J. Douglas Brown, a key architect of the Social Security system who often was referred to as the "father of Social Security," died Jan. 19 in Hightstown, N.J., at age 87. The cause of death was not known.
A retired dean of Princeton University's faculty, the labor economist died at the Meadow Lakes Retirement Community, a few miles from the university where he received his education and taught for more than four decades.
He was one of three experts who crafted the old-age pension plan for President Roosevelt's Committee on Economic Security in 1934. During later years, Mr. Brown made repeated trips to Washington to argue against legislation that would have altered the basic design and focus of the Social Security system.
He was chairman of the first Advisory Council in 1937-38 that persuaded Congress to add benefits for spouses, children and survivors.
Mr. Brown, an adviser to four presidents, had been a recipient of Social Security benefits for more than 20 years.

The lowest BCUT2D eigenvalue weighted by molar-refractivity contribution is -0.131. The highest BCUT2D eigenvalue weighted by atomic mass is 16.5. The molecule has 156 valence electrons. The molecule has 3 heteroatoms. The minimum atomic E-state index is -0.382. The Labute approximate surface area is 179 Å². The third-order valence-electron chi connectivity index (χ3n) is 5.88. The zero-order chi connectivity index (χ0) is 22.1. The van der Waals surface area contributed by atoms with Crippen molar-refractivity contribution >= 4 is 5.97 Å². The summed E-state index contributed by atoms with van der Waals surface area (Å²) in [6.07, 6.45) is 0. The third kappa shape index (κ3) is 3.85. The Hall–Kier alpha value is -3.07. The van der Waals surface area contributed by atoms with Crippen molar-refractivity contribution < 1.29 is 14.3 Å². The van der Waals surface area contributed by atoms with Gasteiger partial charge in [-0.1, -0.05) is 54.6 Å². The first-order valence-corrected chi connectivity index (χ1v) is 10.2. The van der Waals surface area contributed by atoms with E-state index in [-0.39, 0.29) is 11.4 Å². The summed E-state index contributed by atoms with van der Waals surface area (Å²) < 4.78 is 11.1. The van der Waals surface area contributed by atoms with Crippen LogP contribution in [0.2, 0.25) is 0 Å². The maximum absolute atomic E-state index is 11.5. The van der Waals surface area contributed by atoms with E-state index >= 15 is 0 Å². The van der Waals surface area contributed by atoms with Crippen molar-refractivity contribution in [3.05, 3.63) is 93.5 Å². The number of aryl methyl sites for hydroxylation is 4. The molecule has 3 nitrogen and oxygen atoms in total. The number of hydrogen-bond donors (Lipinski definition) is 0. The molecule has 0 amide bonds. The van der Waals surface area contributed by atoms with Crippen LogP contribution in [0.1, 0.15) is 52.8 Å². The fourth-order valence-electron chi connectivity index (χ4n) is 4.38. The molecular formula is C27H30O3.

"Social Security is essentially a compact between the people and the government," Mr. Brown said in 1985 on the 50th anniversary of Social Security. At that time he was still involved with the program, urging that cost-of-living adjustments be kept intact.
"You don't want dollars, you want ham and eggs and a roof over your head. The cost of living goes up, and so should my benefits. If they did not, I'd be in a hell of a fix. I'm dependent on it," Mr. Brown said.
William G. Bowen, the president of Princeton, said, "Dean Brown was an extraordinary person in every way: a man of vision, compassion, good judgment and unfailing wisdom. He meant more to Princeton, and especially to the faculty of Princeton, than words can convey."
Mr. Brown joined the faculty in 1921, a year after receiving his bachelor's degree. From 1926 to 1955 he directed the university's Industrial Relations Section, which pioneered the idea of holding campus seminars for midcareer business executives and union experts.
Mr. Brown served as dean of the faculty from 1946 to 1966 and spent his final year before retirement in 1967 as Princeton's first provost. He wrote six books in retirement, including "An American Philosophy of Social Security" and "The Enjoyment of One's Older Years."
On Aug. 14, Mr. Brown and Murray W. Latimer were honored at the ceremony marking Social Security's 50th birthday at the agency's headquarters in Baltimore. Latimer died two months later at age 84. The pair had worked with the late Barbara N. Armstrong, a law professor, on Social Security's design.
Mr. Brown's wife, the former Dorothy Andrews of Eugene, Ore., died in 1979.